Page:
What to Do When a Storm Damages Your Home

Heavy storms hit homeowners with hassles, headaches, and hazards. Pouring rain can flood your home. Powerful winds can damage your roof and knock down trees. Post-storm damage can jeopardize your health and safety. The total toll taken on your home often depends on the actions you take in the hours and days after the storm hits. From the safety measures to the damage assessment and more—here’s what to do.

Safety first.

Storm-related hazards can lurk inside and outside your home. There are dangerous scenarios to approach with extreme care, especially after heavy floods, high winds, and lightning.

The most perilous pitfalls include downed power lines, collapsed roofing materials, standing water in the basement, jagged windows, exposed nails, flooding, and gas line problems. (If you smell gas, shut off the main gas line and stay out of your home). Keep water damage on your radar, too. Moisture soaked into furniture, carpeting, and building materials creates the perfect environment for harmful mold to grow.

Until you can evaluate the storm damage and restore your home to safe living conditions, consider staying someplace else.

Document the damage.

After you confirm your property safe, grab your smartphone or digital camera and start documenting the damage to your home. Insurance companies need to see proof of the damage in order for you to file a claim. It’s even better to have photos of your house before that big storm hits.

More than just give insurance companies before-and-after shots to compare the damage, pre-storm photos also help rule out any suspicion of you blaming a storm for pre-existing damage.

Either way, hanging on to pictures of the normal state of your house is always a good idea.

Contact your insurance company.

Collect your pictures, contact your insurance company, and meet with an adjuster at your home to figure out what damage is covered and for how much after you meet your deductible.

Most standard homeowners insurance policies cover weather-related damage from hail, wind, fire, and snow—with the exception of floods. However, The National Flood Insurance Program does offer flood insurance policies to some homeowners.

Speak with your insurer—and get everything in writing—before you hire a contractor to repair any damage. Paperwork is crucial for homeowners insurance, so save your receipts and stay organized for your best chance at reimbursement.

What to look for: hail damage.

Hailstorms can demand costly cleanup whether stones are the size of softballs or small pellets. The damage is also easier to detect than other types of storms—hailstones can leave marks around your home and property including dings and dents on cars, outdoor furniture, and more.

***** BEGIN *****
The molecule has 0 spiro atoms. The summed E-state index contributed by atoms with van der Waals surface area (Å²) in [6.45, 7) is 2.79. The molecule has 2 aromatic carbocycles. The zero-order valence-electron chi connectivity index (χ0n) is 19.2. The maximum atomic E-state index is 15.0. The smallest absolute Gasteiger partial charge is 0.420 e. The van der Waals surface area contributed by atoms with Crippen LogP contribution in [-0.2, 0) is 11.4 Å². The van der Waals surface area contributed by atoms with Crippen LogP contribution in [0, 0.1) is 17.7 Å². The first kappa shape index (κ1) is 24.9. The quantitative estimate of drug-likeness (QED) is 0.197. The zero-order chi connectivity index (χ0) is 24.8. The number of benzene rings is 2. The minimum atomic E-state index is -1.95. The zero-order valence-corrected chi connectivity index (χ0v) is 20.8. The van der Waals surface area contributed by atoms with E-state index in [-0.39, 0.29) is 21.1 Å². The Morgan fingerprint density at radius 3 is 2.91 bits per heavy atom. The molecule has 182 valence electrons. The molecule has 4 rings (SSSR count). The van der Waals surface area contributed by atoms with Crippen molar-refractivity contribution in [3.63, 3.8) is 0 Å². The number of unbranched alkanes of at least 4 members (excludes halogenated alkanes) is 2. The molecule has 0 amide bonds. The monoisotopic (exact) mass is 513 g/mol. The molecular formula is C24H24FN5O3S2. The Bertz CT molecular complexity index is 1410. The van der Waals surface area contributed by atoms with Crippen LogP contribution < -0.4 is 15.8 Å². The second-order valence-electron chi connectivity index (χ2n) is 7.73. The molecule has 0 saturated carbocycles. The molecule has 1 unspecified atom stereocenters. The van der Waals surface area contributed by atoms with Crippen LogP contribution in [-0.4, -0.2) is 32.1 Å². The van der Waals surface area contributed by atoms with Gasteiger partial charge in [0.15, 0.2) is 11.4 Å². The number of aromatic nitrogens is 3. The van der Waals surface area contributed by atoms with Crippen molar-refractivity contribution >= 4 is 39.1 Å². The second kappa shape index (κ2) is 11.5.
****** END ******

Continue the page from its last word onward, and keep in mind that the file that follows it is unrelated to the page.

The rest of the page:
Roof damage from hail storms ranges from dented or damaged flashing, gutters, and downspouts, to missing granules, to cracked, broken, or bruised shingles.

Windowsills, window casings, and siding are also vulnerable to damage ranging from dents and dings, to exposed surfaces, to chipped paint and wooden materials.

Hail can also smash or damage the fan blades of an outdoor A/C unit. Hire a professional to inspect for damaged coils or internal parts—and to replace the unit if necessary.

What to look for: wind damage.

Severe windstorms can knock down trees, damage roofs, and blow outdoor furniture across the yard. While you can handle blown away furniture on your own, hire a professional to cut down, grind, and haul away damaged trees and stumps.

Most wind damage happens outside your home. The common culprits include missing shingles, shutters, or siding; cracked, chipped, or split siding, stucco, paint, or wood; and dings and dents on your roofing, siding, door frames, or windowsills. Again, hire a professional to assess and repair windstorm damage to your home.

What to look for: water damage.

Water damage is often harder to detect than hail or wind damage—days or even weeks can pass before you notice. However, water damage is equally destructive.

Standing water in your home can grow harmful bacteria, mold, and parasites. Contaminated water poses an even bigger health risk. Water damage can also spread throughout your home in the form of water spots, discoloration or changes in texture to ceilings, walls, and surfaces; soggy and/or expanding wood; leaks in the ceiling or roof; and a damp, musty odor which could indicate mold growth.

Storm damage—mainly water damage and flooding—can also compromise your home’s structure and foundation. (Water seepage can cause expansion and cracking). The areas most vulnerable to cracks, fractures, and leaks include basement floors and walls, crawlspaces, and masonry/brickwork outside your home.

Water damage to roofing ranges from broken, cracked, or missing shingles, to dented flashing, to missing eaves, overhangs, and other roofing materials. Inspect for splits, cracks, chips, and holes in siding and also for floods and scattered furniture and debris in the yard.

Hire a contractor.

With an estimate from an adjuster and everything in writing, hire a contractor to repair the storm damage. Trust your biggest asset to the hands of Long Island’s most reputable, dependable, quality-driven, and award-winning team. Reach out to King Quality today and discover the royal treatment for you and your home.

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